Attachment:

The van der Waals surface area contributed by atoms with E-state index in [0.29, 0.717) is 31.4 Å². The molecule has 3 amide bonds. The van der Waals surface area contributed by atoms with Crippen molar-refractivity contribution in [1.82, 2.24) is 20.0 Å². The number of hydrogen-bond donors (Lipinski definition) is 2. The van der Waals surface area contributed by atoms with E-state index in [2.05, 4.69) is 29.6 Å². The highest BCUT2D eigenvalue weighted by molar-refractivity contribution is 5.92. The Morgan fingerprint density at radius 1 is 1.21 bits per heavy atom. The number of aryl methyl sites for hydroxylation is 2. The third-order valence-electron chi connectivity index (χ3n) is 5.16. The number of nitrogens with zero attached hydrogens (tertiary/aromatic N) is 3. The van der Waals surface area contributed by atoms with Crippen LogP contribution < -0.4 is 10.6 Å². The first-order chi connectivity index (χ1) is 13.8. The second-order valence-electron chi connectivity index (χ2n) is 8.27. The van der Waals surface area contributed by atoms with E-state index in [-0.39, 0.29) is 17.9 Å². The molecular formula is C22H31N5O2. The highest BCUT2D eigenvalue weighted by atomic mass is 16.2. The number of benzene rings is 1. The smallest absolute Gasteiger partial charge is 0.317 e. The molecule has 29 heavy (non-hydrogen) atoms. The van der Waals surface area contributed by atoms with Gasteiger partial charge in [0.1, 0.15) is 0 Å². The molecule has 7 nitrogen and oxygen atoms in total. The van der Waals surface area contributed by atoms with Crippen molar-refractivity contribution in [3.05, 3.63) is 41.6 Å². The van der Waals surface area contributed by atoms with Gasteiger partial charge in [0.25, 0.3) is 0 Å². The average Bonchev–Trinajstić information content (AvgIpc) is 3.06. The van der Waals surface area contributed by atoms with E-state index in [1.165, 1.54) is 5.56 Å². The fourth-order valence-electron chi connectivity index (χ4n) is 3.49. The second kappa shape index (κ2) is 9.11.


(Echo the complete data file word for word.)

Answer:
The van der Waals surface area contributed by atoms with E-state index in [0.29, 0.717) is 31.4 Å². The molecule has 3 amide bonds. The van der Waals surface area contributed by atoms with Crippen molar-refractivity contribution in [1.82, 2.24) is 20.0 Å². The number of hydrogen-bond donors (Lipinski definition) is 2. The van der Waals surface area contributed by atoms with E-state index in [2.05, 4.69) is 29.6 Å². The highest BCUT2D eigenvalue weighted by molar-refractivity contribution is 5.92. The Morgan fingerprint density at radius 1 is 1.21 bits per heavy atom. The number of aryl methyl sites for hydroxylation is 2. The third-order valence-electron chi connectivity index (χ3n) is 5.16. The number of nitrogens with zero attached hydrogens (tertiary/aromatic N) is 3. The van der Waals surface area contributed by atoms with Crippen LogP contribution < -0.4 is 10.6 Å². The first-order chi connectivity index (χ1) is 13.8. The second-order valence-electron chi connectivity index (χ2n) is 8.27. The van der Waals surface area contributed by atoms with E-state index in [-0.39, 0.29) is 17.9 Å². The molecular formula is C22H31N5O2. The highest BCUT2D eigenvalue weighted by atomic mass is 16.2. The number of benzene rings is 1. The smallest absolute Gasteiger partial charge is 0.317 e. The molecule has 29 heavy (non-hydrogen) atoms. The van der Waals surface area contributed by atoms with Gasteiger partial charge in [0.1, 0.15) is 0 Å². The molecule has 7 nitrogen and oxygen atoms in total. The van der Waals surface area contributed by atoms with Crippen molar-refractivity contribution in [3.05, 3.63) is 41.6 Å². The van der Waals surface area contributed by atoms with Gasteiger partial charge in [0.25, 0.3) is 0 Å². The average Bonchev–Trinajstić information content (AvgIpc) is 3.06. The van der Waals surface area contributed by atoms with E-state index in [1.165, 1.54) is 5.56 Å². The fourth-order valence-electron chi connectivity index (χ4n) is 3.49. The second kappa shape index (κ2) is 9.11.